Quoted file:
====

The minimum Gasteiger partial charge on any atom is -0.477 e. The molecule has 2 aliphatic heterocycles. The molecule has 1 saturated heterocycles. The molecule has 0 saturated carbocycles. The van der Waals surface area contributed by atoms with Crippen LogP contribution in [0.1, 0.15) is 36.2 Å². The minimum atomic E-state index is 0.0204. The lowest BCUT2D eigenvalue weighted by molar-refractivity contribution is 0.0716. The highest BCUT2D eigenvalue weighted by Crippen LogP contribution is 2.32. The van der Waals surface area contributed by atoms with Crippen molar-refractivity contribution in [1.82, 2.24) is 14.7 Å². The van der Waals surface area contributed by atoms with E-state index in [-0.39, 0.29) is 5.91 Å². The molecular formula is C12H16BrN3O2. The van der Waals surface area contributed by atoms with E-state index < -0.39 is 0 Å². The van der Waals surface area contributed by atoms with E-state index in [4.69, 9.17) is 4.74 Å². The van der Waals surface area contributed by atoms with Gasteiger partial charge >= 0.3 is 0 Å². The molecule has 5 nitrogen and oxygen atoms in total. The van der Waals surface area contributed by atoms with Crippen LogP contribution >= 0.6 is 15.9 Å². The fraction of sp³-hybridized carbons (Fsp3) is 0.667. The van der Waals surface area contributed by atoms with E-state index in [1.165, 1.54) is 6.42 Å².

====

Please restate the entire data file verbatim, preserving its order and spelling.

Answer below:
The minimum Gasteiger partial charge on any atom is -0.477 e. The molecule has 2 aliphatic heterocycles. The molecule has 1 saturated heterocycles. The molecule has 0 saturated carbocycles. The van der Waals surface area contributed by atoms with Crippen LogP contribution in [0.1, 0.15) is 36.2 Å². The minimum atomic E-state index is 0.0204. The lowest BCUT2D eigenvalue weighted by molar-refractivity contribution is 0.0716. The highest BCUT2D eigenvalue weighted by Crippen LogP contribution is 2.32. The van der Waals surface area contributed by atoms with Crippen molar-refractivity contribution in [1.82, 2.24) is 14.7 Å². The van der Waals surface area contributed by atoms with E-state index in [-0.39, 0.29) is 5.91 Å². The molecular formula is C12H16BrN3O2. The van der Waals surface area contributed by atoms with E-state index < -0.39 is 0 Å². The van der Waals surface area contributed by atoms with E-state index in [4.69, 9.17) is 4.74 Å². The van der Waals surface area contributed by atoms with Gasteiger partial charge >= 0.3 is 0 Å². The molecule has 5 nitrogen and oxygen atoms in total. The van der Waals surface area contributed by atoms with Crippen LogP contribution >= 0.6 is 15.9 Å². The fraction of sp³-hybridized carbons (Fsp3) is 0.667. The van der Waals surface area contributed by atoms with E-state index in [1.165, 1.54) is 6.42 Å².